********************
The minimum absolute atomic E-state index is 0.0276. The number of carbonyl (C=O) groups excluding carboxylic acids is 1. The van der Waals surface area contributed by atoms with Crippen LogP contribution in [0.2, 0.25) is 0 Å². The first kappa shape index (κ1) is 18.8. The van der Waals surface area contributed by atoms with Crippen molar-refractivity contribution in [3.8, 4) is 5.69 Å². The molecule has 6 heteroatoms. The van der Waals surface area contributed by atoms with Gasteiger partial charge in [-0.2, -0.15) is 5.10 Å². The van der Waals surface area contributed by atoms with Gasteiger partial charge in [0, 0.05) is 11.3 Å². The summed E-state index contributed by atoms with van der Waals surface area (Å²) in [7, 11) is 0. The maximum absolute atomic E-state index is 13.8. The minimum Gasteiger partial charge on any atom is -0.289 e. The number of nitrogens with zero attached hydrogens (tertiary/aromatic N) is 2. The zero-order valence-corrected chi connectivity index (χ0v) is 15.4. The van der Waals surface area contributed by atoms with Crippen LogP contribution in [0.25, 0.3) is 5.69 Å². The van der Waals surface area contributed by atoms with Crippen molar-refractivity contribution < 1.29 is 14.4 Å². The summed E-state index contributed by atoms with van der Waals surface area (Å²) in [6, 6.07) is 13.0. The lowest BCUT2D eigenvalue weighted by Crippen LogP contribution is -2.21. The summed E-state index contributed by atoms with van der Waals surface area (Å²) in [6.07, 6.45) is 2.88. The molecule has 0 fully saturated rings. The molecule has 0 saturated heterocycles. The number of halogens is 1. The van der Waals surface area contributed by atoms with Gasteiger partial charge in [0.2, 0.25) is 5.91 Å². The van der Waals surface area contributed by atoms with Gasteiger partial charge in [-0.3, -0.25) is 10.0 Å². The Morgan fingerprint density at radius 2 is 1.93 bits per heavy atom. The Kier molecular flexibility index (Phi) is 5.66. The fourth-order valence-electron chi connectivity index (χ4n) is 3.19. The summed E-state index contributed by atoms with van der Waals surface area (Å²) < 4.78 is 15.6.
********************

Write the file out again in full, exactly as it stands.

The minimum absolute atomic E-state index is 0.0276. The number of carbonyl (C=O) groups excluding carboxylic acids is 1. The van der Waals surface area contributed by atoms with Crippen LogP contribution in [0.2, 0.25) is 0 Å². The first kappa shape index (κ1) is 18.8. The van der Waals surface area contributed by atoms with Crippen molar-refractivity contribution in [3.8, 4) is 5.69 Å². The molecule has 6 heteroatoms. The van der Waals surface area contributed by atoms with Gasteiger partial charge in [-0.2, -0.15) is 5.10 Å². The van der Waals surface area contributed by atoms with Gasteiger partial charge in [0, 0.05) is 11.3 Å². The summed E-state index contributed by atoms with van der Waals surface area (Å²) in [7, 11) is 0. The maximum absolute atomic E-state index is 13.8. The minimum Gasteiger partial charge on any atom is -0.289 e. The number of nitrogens with zero attached hydrogens (tertiary/aromatic N) is 2. The zero-order valence-corrected chi connectivity index (χ0v) is 15.4. The van der Waals surface area contributed by atoms with Crippen LogP contribution in [0.25, 0.3) is 5.69 Å². The van der Waals surface area contributed by atoms with Crippen molar-refractivity contribution < 1.29 is 14.4 Å². The summed E-state index contributed by atoms with van der Waals surface area (Å²) in [6, 6.07) is 13.0. The lowest BCUT2D eigenvalue weighted by Crippen LogP contribution is -2.21. The summed E-state index contributed by atoms with van der Waals surface area (Å²) in [6.07, 6.45) is 2.88. The molecule has 0 fully saturated rings. The molecule has 0 saturated heterocycles. The number of halogens is 1. The van der Waals surface area contributed by atoms with Gasteiger partial charge in [0.2, 0.25) is 5.91 Å². The van der Waals surface area contributed by atoms with Gasteiger partial charge in [-0.3, -0.25) is 10.0 Å². The Morgan fingerprint density at radius 2 is 1.93 bits per heavy atom. The Kier molecular flexibility index (Phi) is 5.66. The fourth-order valence-electron chi connectivity index (χ4n) is 3.19. The summed E-state index contributed by atoms with van der Waals surface area (Å²) < 4.78 is 15.6.